“It’s kind of strange, but (offense is) what the people like, touchdowns and more touchdowns,” said Clowney, who has 21 career sacks and eight forced fumbles. “They don’t worry about the sacks and stuff, so they feel like offense is more an individual side, I guess.”

Clowney earned Freshman All-America honors in 2011, but his superstar status took off in 2012 when he recorded 54 tackles (40 solo), 13 sacks and 23.5 tackles for a loss. The latter two are single-season school records.

Clowney became the first sophomore to win the Ted Hendricks Award, given to the nation’s top defensive end, and he was a finalist for other awards while earning unanimous All-America honors.

The game with “The Hit” wasn’t the only one Clowney changed last season.

“One of the biggest sacks I made was against Tennessee,” Clowney said. “They were driving down the field to beat us and I came around and (made) a sack and fumble. All my sacks against Georgia were pretty good.”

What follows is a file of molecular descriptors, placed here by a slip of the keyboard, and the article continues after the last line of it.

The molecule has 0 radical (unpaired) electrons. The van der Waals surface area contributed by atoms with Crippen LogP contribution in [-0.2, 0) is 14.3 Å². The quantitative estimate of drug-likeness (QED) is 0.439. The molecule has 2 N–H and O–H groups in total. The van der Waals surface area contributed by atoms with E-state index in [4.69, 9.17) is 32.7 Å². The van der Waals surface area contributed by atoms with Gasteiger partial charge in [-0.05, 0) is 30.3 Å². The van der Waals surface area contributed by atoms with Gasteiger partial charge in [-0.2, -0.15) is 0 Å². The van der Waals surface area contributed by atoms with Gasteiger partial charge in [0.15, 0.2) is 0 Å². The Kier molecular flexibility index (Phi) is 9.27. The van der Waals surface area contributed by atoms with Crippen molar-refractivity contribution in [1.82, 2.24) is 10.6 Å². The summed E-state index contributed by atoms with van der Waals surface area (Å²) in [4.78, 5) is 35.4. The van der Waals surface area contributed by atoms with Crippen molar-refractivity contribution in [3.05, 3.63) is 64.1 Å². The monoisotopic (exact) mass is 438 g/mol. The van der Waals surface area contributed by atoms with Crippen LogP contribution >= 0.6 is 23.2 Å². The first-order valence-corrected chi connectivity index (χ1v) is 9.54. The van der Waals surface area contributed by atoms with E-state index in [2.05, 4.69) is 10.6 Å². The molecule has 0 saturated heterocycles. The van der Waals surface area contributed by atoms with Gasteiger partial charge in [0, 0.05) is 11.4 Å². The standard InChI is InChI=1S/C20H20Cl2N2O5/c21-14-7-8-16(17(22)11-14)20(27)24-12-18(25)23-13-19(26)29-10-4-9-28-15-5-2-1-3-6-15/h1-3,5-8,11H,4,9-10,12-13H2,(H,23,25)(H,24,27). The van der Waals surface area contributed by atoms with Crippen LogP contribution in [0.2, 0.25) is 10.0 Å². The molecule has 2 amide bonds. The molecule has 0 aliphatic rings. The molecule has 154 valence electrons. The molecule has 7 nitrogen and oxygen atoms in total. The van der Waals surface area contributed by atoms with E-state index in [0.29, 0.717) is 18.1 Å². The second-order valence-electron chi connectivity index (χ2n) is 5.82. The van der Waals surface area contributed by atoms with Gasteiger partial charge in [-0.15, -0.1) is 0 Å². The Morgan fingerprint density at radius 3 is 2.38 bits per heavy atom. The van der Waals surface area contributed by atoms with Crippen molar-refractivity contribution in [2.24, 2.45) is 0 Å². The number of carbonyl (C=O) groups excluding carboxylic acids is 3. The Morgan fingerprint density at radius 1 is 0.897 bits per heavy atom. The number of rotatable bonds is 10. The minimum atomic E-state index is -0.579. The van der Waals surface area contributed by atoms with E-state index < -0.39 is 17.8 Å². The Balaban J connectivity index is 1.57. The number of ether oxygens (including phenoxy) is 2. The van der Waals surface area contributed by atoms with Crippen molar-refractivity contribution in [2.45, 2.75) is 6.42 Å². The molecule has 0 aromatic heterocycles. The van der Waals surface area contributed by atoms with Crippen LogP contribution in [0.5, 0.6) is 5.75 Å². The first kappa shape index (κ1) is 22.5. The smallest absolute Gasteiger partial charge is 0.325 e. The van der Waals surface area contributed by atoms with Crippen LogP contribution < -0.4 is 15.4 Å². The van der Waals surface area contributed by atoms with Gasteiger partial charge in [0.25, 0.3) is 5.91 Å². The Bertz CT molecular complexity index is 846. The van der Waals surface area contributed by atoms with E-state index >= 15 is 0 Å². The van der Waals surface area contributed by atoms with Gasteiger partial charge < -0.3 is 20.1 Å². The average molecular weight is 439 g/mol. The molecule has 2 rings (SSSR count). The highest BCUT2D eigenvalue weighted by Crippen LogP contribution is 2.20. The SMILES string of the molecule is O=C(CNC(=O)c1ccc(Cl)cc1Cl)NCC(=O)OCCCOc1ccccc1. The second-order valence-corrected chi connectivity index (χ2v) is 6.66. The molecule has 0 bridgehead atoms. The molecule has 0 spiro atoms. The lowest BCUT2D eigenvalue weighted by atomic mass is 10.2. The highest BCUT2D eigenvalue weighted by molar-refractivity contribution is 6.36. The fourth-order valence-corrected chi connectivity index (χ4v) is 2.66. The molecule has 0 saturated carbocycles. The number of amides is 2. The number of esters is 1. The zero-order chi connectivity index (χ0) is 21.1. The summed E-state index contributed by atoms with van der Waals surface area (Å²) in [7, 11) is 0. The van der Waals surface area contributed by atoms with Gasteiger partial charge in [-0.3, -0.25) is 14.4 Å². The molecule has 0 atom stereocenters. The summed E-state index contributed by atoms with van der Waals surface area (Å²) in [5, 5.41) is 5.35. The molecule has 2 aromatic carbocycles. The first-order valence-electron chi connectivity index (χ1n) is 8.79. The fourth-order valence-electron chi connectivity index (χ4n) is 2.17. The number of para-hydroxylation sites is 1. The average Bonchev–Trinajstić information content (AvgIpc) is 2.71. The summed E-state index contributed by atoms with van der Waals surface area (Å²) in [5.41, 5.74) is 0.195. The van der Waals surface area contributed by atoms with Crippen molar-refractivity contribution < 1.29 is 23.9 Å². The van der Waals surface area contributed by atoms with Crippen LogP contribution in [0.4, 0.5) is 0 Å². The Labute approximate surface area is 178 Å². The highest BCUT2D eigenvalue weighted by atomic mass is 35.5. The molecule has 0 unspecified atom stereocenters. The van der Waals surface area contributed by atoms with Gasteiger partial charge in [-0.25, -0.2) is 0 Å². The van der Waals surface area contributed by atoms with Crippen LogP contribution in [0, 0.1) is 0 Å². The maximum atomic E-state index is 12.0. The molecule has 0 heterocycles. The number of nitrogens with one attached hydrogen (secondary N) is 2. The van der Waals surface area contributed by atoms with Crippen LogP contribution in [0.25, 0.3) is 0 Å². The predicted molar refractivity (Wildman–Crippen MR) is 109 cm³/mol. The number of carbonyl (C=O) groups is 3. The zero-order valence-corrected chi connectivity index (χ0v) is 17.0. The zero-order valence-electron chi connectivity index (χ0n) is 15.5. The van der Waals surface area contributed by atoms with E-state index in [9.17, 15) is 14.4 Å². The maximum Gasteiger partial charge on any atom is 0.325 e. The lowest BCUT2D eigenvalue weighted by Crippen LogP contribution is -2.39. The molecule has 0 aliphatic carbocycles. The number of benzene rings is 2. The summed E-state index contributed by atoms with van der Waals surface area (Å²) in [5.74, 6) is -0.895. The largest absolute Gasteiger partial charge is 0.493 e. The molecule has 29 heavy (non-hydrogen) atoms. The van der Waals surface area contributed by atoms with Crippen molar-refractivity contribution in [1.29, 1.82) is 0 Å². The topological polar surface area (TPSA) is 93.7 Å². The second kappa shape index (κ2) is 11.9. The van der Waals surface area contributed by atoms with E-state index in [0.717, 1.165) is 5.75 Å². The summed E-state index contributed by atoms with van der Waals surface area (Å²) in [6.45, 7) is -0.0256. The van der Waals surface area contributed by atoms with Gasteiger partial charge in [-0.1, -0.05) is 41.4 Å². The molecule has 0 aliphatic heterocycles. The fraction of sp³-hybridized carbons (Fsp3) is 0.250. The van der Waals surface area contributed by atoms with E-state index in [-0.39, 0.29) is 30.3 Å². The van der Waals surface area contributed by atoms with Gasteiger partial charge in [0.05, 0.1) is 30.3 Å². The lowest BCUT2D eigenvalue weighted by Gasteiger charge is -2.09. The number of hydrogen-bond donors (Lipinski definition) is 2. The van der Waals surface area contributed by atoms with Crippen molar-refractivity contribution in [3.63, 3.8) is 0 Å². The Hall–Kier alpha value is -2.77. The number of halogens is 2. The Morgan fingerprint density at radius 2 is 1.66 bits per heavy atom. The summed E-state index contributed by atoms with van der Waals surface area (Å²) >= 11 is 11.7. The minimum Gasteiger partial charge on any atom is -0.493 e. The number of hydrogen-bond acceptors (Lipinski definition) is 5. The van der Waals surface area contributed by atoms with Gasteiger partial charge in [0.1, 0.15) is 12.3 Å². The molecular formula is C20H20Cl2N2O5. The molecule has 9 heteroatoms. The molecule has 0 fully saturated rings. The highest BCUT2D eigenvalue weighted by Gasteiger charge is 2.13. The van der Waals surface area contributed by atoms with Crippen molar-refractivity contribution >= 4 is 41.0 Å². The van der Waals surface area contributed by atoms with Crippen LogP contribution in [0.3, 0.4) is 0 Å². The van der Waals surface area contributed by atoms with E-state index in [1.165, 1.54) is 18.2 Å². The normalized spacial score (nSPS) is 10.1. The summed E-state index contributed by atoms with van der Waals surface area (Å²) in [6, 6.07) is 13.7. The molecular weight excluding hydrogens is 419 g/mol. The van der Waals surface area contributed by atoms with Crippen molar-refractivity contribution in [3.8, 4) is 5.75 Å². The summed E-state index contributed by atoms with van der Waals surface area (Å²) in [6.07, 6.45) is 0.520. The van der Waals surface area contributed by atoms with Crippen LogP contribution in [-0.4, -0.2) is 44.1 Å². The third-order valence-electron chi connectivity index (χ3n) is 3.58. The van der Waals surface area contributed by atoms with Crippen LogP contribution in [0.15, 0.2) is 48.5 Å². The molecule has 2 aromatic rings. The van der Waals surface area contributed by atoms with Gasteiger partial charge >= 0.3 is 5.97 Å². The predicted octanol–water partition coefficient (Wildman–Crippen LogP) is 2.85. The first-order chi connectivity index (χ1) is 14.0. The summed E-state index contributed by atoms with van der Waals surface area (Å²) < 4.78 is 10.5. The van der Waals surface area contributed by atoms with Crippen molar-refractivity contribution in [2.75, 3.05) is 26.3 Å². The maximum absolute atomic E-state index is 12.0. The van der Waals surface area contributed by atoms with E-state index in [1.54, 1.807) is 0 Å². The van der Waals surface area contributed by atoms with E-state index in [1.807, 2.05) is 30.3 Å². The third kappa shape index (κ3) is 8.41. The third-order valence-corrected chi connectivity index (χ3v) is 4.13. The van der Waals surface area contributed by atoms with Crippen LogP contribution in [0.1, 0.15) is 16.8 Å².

Against Clemson, South Carolina’s bitter in-state rival, Clowney had his single greatest performance. He sacked All-American quarterback Tajh Boyd 4.5 times, helping secure South Carolina’s fourth consecutive victory in the rivalry.

His size and incredible speed made Clowney one of the most ballyhooed high school recruits in the past 20 years, so the attention surrounding the 6-6, 272-pound junior has always been intense.

But the intensity is turned up a notch leading into this season as he’s on the cover of multiple magazines and participating in exclusive interviews with ESPN. Media flock to him every time he talks and he can’t go anywhere without drawing a crowd, posing for pictures and signing autographs.

There was even a national story suggesting that he should sit out this season to avoid injury, thereby guaranteeing him a high draft spot in 2014. College football players aren’t eligible for the draft until three years after their graduation from high school.